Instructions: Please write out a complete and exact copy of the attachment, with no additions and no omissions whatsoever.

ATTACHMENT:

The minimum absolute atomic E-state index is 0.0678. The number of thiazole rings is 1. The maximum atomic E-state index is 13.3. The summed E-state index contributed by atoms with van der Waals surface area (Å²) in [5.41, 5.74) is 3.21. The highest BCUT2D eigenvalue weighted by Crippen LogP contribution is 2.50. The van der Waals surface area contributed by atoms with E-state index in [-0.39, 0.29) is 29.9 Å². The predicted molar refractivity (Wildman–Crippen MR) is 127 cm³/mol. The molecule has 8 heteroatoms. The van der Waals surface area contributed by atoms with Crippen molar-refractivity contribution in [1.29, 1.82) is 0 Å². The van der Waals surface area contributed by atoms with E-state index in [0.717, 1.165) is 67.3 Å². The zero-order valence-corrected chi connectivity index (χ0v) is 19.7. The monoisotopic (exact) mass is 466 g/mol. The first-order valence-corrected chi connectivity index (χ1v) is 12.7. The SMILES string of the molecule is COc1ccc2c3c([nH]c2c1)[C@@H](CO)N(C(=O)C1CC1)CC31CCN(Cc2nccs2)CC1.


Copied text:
The minimum absolute atomic E-state index is 0.0678. The number of thiazole rings is 1. The maximum atomic E-state index is 13.3. The summed E-state index contributed by atoms with van der Waals surface area (Å²) in [5.41, 5.74) is 3.21. The highest BCUT2D eigenvalue weighted by Crippen LogP contribution is 2.50. The van der Waals surface area contributed by atoms with E-state index in [-0.39, 0.29) is 29.9 Å². The predicted molar refractivity (Wildman–Crippen MR) is 127 cm³/mol. The molecule has 8 heteroatoms. The van der Waals surface area contributed by atoms with Crippen molar-refractivity contribution in [1.29, 1.82) is 0 Å². The van der Waals surface area contributed by atoms with E-state index in [0.717, 1.165) is 67.3 Å². The zero-order valence-corrected chi connectivity index (χ0v) is 19.7. The monoisotopic (exact) mass is 466 g/mol. The first-order valence-corrected chi connectivity index (χ1v) is 12.7. The SMILES string of the molecule is COc1ccc2c3c([nH]c2c1)[C@@H](CO)N(C(=O)C1CC1)CC31CCN(Cc2nccs2)CC1.